Bitcoin

Bitcoin’s “1%” Controls the Lion’s Share of Cryptocurrency Wealth

Bitcoin's "1%" Controls the Lion's Share of Cryptocurrency Wealth

It’s good to be bitcoin 1%. Top bitcoin holders control a larger share of the cryptocurrency than the wealthiest US households control in dollars, according to a study by the National Bureau of Economic Research.

The study showed that the top 10,000 bitcoin accounts hold 5 million bitcoins, equivalent to around $232 billion.

With around 114 million people worldwide owning the cryptocurrency, according to crypto.com, this means that around 0.01% of bitcoin holders control 27% of the 19 million bitcoins in circulation.

By comparison, in the United States, where wealth inequality is at its most extreme in decades, the top 1% of households own about a third of all wealth, according to the Federal Reserve.

The study, led by finance professors Antoinette Schoar at MIT Sloan School of Management and Igor Makarov at the London School of Economics, for the first time mapped and analyzed every transaction in bitcoin’s more than 13-year history. .

The ramifications of this centralization are mainly twofold, the document argues. First, it makes the entire bitcoin network more susceptible to systemic risk. Second, it means that the majority of gains from higher prices and increased adoption go to a disproportionately small group of investors.

“Despite being around for 14 years and increasing the hype, it is still a very concentrated ecosystem,” Ms. Schoar said of Bitcoin.

Bitcoin was unveiled in 2008 as an open-source software project intended to be an electronic form of physical cash with no custodians. Anyone could download the software, become a “node” on the network and “mine” for bitcoin.

In practice, however, bitcoin has become very centralized. Most people who trade do so through exchanges. The costs of mining have become so high that only a small group of companies at the enterprise level can afford to do so.

The wealth of bitcoin miners and exchanges has exploded over the past two years, with the price of a single bitcoin rising from $5,000 in March 2020 to $68,990 last month. The number of people holding bitcoins has more than doubled and now includes a number of well-known investors, hedge fund manager Paul Tudor Jones, entrepreneurs Elon Musk and Mark Cuban, and celebrities like actress Maisie Williams.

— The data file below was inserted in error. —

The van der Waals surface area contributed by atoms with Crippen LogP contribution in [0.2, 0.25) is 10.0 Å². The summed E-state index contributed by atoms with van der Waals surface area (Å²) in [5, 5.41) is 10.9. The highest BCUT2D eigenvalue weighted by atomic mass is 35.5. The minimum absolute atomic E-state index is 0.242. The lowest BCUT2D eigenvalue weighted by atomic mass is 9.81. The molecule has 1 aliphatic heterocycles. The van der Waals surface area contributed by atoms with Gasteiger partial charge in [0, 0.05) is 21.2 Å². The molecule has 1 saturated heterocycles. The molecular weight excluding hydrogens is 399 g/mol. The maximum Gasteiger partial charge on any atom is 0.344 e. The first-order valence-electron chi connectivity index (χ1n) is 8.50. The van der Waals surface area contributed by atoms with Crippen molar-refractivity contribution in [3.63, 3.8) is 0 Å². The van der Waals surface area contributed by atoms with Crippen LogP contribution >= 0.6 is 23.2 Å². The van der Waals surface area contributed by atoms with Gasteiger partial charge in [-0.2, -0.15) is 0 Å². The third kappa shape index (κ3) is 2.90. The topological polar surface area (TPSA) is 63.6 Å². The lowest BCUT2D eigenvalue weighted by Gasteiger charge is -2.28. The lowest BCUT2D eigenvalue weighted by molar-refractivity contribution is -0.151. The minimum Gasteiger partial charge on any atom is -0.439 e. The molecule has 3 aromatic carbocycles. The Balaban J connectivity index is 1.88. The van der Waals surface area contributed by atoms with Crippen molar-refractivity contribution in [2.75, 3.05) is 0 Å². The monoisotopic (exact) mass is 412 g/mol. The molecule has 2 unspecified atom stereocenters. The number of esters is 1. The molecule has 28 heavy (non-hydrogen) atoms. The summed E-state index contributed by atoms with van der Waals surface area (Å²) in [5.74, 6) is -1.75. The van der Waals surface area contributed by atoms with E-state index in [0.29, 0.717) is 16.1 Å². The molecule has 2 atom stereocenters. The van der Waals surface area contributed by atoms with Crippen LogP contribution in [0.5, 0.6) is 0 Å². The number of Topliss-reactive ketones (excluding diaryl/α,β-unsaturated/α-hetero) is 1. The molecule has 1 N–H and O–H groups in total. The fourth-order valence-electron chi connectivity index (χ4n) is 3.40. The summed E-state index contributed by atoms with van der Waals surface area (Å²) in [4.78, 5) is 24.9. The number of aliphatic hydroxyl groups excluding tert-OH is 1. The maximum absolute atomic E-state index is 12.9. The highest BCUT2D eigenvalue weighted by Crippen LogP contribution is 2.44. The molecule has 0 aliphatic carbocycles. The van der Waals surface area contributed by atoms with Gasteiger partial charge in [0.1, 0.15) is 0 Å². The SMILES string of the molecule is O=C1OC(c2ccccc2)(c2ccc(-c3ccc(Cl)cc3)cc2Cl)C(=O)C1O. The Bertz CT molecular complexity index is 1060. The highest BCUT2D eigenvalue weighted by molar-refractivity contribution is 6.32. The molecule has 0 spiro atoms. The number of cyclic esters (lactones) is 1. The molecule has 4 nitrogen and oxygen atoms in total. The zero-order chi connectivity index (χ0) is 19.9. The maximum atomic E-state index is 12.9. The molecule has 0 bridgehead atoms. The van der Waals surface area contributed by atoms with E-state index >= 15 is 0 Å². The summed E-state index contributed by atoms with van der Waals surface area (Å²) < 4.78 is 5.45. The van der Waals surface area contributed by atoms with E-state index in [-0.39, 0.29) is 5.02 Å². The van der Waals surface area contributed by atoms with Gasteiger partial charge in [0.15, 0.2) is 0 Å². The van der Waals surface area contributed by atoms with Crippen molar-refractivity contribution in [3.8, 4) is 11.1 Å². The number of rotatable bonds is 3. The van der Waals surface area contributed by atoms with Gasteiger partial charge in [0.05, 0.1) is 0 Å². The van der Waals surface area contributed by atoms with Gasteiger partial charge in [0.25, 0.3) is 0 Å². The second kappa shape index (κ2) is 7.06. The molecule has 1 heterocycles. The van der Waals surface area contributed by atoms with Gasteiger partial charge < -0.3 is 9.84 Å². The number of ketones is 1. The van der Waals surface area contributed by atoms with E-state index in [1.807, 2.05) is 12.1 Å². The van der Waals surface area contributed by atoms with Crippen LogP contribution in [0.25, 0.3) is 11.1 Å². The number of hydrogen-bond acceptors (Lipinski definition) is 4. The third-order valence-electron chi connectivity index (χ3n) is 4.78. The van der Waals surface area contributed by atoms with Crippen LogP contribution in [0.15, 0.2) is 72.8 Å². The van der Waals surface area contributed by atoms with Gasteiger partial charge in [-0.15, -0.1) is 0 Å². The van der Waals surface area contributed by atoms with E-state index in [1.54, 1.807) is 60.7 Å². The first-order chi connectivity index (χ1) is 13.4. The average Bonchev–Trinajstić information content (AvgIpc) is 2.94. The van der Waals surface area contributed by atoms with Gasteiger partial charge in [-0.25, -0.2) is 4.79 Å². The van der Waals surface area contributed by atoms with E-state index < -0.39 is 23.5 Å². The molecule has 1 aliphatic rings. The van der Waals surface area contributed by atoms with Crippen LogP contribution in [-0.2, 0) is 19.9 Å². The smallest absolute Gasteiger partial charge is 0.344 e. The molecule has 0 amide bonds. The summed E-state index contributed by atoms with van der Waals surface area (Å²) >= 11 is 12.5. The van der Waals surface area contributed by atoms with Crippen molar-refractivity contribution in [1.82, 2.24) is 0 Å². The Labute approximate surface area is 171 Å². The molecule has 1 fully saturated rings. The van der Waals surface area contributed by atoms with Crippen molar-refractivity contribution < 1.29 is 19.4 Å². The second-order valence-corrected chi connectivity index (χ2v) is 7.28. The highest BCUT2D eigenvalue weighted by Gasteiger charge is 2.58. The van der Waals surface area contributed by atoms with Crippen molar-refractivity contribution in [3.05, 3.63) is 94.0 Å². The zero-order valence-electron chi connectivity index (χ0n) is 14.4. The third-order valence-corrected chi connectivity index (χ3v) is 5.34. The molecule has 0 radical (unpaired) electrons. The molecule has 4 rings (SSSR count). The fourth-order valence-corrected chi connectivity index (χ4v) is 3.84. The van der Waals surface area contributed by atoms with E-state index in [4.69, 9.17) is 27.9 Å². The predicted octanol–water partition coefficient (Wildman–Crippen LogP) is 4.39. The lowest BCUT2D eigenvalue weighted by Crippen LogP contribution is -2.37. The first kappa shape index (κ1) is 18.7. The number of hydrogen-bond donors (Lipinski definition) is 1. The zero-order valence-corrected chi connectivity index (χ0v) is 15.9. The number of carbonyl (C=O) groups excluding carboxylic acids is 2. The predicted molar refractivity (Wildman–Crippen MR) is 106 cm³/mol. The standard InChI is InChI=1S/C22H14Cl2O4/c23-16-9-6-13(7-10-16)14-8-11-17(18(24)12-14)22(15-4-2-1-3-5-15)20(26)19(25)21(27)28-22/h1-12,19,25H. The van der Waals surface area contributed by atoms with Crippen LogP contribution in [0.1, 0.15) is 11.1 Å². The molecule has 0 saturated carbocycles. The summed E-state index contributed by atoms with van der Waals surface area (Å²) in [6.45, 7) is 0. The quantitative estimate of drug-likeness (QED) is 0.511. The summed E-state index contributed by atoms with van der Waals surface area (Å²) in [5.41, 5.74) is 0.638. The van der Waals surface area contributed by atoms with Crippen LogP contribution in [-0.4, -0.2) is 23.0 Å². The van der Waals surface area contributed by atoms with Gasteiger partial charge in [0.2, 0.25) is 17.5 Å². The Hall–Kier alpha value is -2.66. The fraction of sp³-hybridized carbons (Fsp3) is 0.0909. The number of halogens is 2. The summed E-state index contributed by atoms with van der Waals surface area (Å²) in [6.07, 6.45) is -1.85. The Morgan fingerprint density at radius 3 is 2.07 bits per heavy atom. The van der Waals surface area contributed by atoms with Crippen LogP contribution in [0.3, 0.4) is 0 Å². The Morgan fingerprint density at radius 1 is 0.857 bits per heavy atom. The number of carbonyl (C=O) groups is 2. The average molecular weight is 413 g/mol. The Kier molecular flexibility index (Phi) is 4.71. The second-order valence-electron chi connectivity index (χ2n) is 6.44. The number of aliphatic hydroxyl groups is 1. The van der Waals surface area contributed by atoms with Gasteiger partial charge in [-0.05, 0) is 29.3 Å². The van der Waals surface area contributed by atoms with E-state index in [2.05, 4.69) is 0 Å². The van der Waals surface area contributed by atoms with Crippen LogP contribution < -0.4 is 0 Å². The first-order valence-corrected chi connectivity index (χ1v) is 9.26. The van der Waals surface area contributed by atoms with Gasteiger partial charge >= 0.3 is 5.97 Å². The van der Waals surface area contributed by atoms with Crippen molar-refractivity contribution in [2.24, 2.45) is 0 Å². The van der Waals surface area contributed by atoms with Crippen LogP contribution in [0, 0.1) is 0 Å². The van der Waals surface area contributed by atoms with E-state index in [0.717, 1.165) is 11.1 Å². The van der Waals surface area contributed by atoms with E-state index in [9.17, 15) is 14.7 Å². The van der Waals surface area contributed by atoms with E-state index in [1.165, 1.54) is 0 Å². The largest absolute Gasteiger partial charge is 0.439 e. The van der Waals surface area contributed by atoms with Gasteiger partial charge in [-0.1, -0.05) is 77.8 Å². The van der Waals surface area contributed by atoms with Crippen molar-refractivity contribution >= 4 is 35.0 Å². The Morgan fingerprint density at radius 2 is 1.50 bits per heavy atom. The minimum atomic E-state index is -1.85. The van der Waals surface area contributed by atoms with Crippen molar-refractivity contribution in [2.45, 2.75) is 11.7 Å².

Yet the vast majority of bitcoin transactions, around 90%, originate from two activities that have no real economic function, the researchers said.

The first activity is simply how the network processes bitcoin transactions – think of it as the equivalent of giving change for $20 when you buy coffee. The second are transactions sent between wallets by the same user trying to conceal their identity, a common tactic for those seeking anonymity.

The recent surge of Shiba Inu Coin, and the resulting decline in value, is part of a growing trend of meme coins that rival some of the largest digital tokens in the world. WSJ retail investment reporter Caitlin McCabe explains why investors are pouring money into this meme-based cryptocurrency. Photo: Amber Bragdon/Getty Images

Of the remaining 10% of volume, what researchers call “real volume,” trading dominates. Transactions between exchanges and trading desks accounted for about 75% of total volume, they said.

By comparison, scams, gambling sites and other illicit uses, which rightly concern law enforcement and lawmakers, accounted for less than 3%.

This type of analysis is possible, more so than with physical money, because bitcoin runs on a network that records every transaction in a publicly visible ledger. Although user identities are not tied to these transactions, it is still possible to track and analyze these transactions, determine their usage, and determine whether the accounts represent institutions or individuals.

Write to Paul Vigna at [email protected]

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